Please help make THIS go viral, too — spread it far and wide! Thanks!
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*SOME BASIC SCIENCE:
for a summary of the science behind climate change that uses the simple analogy of boiling water, see my posting: Climate Change for Dummies: Go Boil Water at the HuffingtonPost
Why do some gases absorb more heat than others?
All gases can absorb heat, but some absorb more than others. Why? Different gases are made up of molecules of varying complexity. Since the building blocks of molecules are atoms, the more atoms in the molecule, the more complex it is. More complex molecules can hold, or absorb, more heat than simpler ones, just like larger houses can hold more heat than smaller ones. So, the more heat-absorbing gases in the atmosphere are ones that have more than 2 atoms (#) in them – carbon dioxide (3), water vapor (3), methane (4), nitrous oxide (3), and so on. Lucky for life on Earth, there are relatively small amounts of these more complex molecules in the atmosphere.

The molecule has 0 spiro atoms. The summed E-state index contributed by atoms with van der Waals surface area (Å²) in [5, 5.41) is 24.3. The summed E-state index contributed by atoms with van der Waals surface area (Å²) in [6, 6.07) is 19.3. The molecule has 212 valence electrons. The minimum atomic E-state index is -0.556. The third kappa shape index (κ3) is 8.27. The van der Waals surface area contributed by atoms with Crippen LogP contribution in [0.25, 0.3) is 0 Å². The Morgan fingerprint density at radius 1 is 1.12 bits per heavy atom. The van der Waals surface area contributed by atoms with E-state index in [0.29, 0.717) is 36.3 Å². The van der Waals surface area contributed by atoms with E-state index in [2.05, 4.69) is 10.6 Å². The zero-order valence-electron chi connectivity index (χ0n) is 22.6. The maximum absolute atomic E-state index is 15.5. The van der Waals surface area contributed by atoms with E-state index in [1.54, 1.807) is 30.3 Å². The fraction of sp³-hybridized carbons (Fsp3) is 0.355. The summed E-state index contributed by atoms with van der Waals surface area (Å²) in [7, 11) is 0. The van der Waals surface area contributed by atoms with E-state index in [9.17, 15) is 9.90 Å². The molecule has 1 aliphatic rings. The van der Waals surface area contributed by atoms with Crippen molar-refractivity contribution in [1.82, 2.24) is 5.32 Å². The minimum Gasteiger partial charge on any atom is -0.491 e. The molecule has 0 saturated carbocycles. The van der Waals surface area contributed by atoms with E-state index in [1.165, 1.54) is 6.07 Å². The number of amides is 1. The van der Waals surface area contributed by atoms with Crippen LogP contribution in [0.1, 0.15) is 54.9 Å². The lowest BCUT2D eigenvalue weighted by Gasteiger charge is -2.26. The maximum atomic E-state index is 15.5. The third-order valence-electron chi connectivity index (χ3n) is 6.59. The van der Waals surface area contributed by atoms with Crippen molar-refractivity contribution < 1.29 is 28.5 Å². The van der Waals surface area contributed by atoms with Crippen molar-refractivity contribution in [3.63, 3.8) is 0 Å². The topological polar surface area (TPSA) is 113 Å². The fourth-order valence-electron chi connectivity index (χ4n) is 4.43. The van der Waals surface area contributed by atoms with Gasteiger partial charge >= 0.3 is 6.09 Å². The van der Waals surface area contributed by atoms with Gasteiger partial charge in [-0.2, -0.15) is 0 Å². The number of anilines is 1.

Large amounts of simpler molecules make up the bulk of our atmosphere:
Nitrogen (2) makes up about 78 percent,
Oxygen (2) makes up about 21 percent
Yeah, that’s right!! All those bothersome, heat-absorbing, so-called greenhouse gases that are creating climate change make up only about 1 percent of our atmosphere, but boy are they potent, especially in terms of the climate change they can affect when their levels are changed!
Physical and Ecological Feedbacks Mostly Speed Up Global Warming